The edge for data centers

Blade servers save on space, power use and management while boosting utilization<@VM>Resources<@VM>Checklist: Blade servers

HALF AGAIN: Hewlett-Packard's C7000 models hold 16 half-height blades, adding another dimension to consolidation.


So you want to consolidate your data center, lower its power
bills, reduce cooling needs, boost utilization rates and simplify
server management? And get rid of some of those cables snaking all
over the floor? Those are increasingly common goals among agencies.
And blade servers are an increasingly popular means of reaching

A blade server is a single circuit board that contains the
minimum necessary components for computer processing '
processors, memory, network connections, storage interface and
possibly hard drives ' without extraneous elements such as a
monitor or keyboard. You slide blades into a blade enclosure, a
specially designed cabinet that provides electrical power, cooling
and connections to the blades.

Blade servers are ideal for specific purposes, such as file
sharing, Web hosting, e-mail and print serving, and even heavy-duty
computation such as forecasting. SGI has created several
blade-based supercomputers ' sporting thousands of
processors, terabytes of memory and cable-free enclosures '
on its Altix ICE platform. However, experts say, blades are not
well-suited for general-purpose computing or very large transaction

Easy management

Manageability and flexibility are also important aspects of
blade servers' appeal. For Luigi Canali, project manager of
the Content Management System (CMS) project at the Bureau of
International Information Programs, the main advantage of blade
servers is their flexibility. CMS handles content management, Web
hosting, search, security, continuity-of-operations, training,
support and Web reporting tools for embassies and the State
Department. As a result, the bureau's CMS hosts more than 100
public Web sites and associated digital products in more than 140

'It's easier to manage 10 blades in one box than 10
boxes,' Canali said.

The comparative ease of managing blade servers is one of the
major paybacks of the technology, said Joe Clabby, president of
consulting firm Clabby Analytics. 'Blades are easier to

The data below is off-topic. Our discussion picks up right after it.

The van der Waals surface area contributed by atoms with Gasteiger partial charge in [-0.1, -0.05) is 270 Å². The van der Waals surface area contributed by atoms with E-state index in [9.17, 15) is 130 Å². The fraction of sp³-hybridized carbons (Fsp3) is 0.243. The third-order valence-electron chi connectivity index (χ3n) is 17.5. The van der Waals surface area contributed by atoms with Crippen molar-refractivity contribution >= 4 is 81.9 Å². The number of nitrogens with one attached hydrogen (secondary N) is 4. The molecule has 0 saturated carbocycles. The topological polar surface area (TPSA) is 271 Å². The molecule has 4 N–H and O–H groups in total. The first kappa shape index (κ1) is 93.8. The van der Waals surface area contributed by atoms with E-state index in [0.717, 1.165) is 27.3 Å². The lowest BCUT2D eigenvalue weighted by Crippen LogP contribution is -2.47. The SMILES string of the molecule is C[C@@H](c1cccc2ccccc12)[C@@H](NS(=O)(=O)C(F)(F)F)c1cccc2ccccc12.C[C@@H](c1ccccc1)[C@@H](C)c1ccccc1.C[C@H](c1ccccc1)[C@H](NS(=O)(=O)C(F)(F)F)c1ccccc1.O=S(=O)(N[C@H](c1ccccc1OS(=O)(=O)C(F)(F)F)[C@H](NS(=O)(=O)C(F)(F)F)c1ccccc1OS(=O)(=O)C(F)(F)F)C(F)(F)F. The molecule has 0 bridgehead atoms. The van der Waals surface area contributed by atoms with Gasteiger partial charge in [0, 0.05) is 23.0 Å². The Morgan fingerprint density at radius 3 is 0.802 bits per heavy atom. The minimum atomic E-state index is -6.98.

manage, requiring fewer people in a smaller area.'

Most people are familiar with tower servers, where each server
is in a separate box, and rack servers, where each server is in a
separate horizontal slot in a rack. In a standard rack-mount
configuration, one rack unit (1U) is 19 inches wide and 1.75 inches
tall. This is the minimum possible size of any rack-mount
equipment. The most common computer rack is 42U high, which limits
the number of rack servers to 42. Blades are not so restricted: As
many as 84 can fit in the same space.

In a tower or rack arrangement, each server has its own power
supply, storage, input/output and other components. Because blades
forgo certain elements of tower servers and rack servers, including
monitors and keyboards, and share others, such as power supplies
and fans, they are cheaper. In addition, server blades are smaller,
more cost-efficient and consume less power than traditional tower
or rack servers.

What's more, blade servers have fewer points of failure
than towers or rack systems.

Putting it together

Despite their relative simplicity, there's a lot to
consider in configuring blade servers.

For starters, many different processor types are available on
blades, including those from Intel and Advanced Micro Devices with
x86 architecture, Sun Microsystems' UltraSparc, Intel
Itanium, IBM Power and the graphics-oriented Sony-Toshiba-IBM Cell
Broadband Engine chip. Some blade enclosures also offer slots for
multiple processors. And newer blades can take advantage of
multi-core chips, such as the quad cores available from Intel and
AMD. The Sun Blade X8420, which costs $10,615, can handle four
quad-core processors, for instance.

Other examples of the variety offered by blade vendors include
Fujitsu's Primergy BX600 line, starting at about $1,948, with
quad-core x86 chips from Intel or AMD. Sun's Blade Modular
System supports UltraSparc, AMD Opteron and Intel Xeon processors.
HP offers AMD and Intel x86 processors in addition to Intel
Itanium. And IBM has AMD, Power and Cell Broadband Engine

Memory is another critical consideration.

Some high-end blades, including the Sun and HP lines, offer as
much as 64G of memory, equal to larger stand-alone servers and
enough to satisfy the most insatiable chip. Having many memory
slots on a blade improves flexibility.

Some Sun blades allow 16 DIMMs. If you need only 8G of memory on
that blade, you can buy comparatively inexpensive 1G DIMMs. But you
also have the option to add higher-priced 4G DIMMs to max out your

Next, don't overlook connectivity. Blade connections to
storage or networks can be ordinary wire ' often called